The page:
I feel as if all my hope has gone. The future I believed was possible after d day was just another happy ever after fairytale. Every time I tried to make things better I have only ended up making things worse. I’m really at a loss about what to do other than strengthen my resolve to take care of my own needs. He says he loves me, that he couldn’t be without me, etc, BUT it’s all on his terms but he doesn’t actually state what his terms are.

I recently read about this idea of a “180” which is essentially disengaging from any expectations about the relationship and getting on with building a fulfilling life regardless of relationship status. Easier said than done, but about 1 year into recovery I did come up with my own technique of “if I was single...” and it was surprising even the little things I wouldn’t do for myself because I had learned to devalue myself — so easy to fall into this “I’m not worth the effort” trap when you feel chronically rejected. I guess I need to apply this concept more rigidly because the other side of it is a kind of self neglect and losing the very essence of myself in a dysfunctional relationship.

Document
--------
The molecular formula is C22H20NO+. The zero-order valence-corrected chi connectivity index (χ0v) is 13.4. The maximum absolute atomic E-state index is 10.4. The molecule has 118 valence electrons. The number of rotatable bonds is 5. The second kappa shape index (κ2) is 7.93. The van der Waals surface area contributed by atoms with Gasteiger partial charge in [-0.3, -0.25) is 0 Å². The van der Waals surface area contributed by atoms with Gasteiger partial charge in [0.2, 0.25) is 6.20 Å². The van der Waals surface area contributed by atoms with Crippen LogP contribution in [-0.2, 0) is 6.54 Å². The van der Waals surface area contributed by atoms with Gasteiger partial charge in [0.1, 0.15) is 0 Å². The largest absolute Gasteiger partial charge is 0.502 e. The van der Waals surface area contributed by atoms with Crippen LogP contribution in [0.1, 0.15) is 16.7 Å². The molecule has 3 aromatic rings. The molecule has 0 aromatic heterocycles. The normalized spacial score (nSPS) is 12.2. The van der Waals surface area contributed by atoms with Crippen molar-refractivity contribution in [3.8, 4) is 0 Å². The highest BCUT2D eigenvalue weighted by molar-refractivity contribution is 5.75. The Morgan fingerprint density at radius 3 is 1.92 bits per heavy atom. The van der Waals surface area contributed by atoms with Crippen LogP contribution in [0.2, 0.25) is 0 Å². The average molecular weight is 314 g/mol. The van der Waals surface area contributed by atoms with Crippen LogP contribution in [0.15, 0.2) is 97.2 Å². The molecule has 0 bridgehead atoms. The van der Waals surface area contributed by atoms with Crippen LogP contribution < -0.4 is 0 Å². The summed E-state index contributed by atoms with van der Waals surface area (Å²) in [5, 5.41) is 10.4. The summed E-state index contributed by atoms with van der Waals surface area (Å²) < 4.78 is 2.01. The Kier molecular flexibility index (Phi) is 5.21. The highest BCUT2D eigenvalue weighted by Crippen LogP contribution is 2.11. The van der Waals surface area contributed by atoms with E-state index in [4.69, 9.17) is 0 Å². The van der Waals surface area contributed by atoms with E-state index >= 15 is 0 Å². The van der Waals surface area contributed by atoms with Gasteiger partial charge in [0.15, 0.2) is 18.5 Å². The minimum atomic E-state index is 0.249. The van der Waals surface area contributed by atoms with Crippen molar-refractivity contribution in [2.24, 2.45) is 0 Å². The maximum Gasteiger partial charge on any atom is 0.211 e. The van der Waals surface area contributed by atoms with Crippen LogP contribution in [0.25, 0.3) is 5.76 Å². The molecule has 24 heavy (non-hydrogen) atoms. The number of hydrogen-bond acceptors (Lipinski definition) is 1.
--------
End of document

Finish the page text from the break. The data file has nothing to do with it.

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PostPosted: Tue Aug 06, 2019 12:53 pm 
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A progress report, of sorts.

I realise that I can’t control my husband’s behaviour. It’s that old cliche, but I think we all hope we can influence our partners by educating them on how it feels for us, as the female partner of an addict, and how it feels to be the object of unwanted sexual attention. But I now realise none of this makes any difference. But back to the other part of that old cliche — we can only control our own behaviour, and our own thoughts and so on.

So, it’s summer (in the northern hemisphere) which means that the female figure is a lot more visible. In previous times this hardly registered, but after d day I had that sort of awareness that happens once you can spot a species of tree or a bird you’ve just learned about. You see it everywhere and yet you were oblivious until you learned to see it. The thing about the objectification was that it wasn’t just seeing potential sexual objects but that there was a feeling of threat that was probably the bigger part of it, and in a survival sense, it makes sense to become hyperaware of a perceived threat. It’s not an emotionally healthy way to live, though.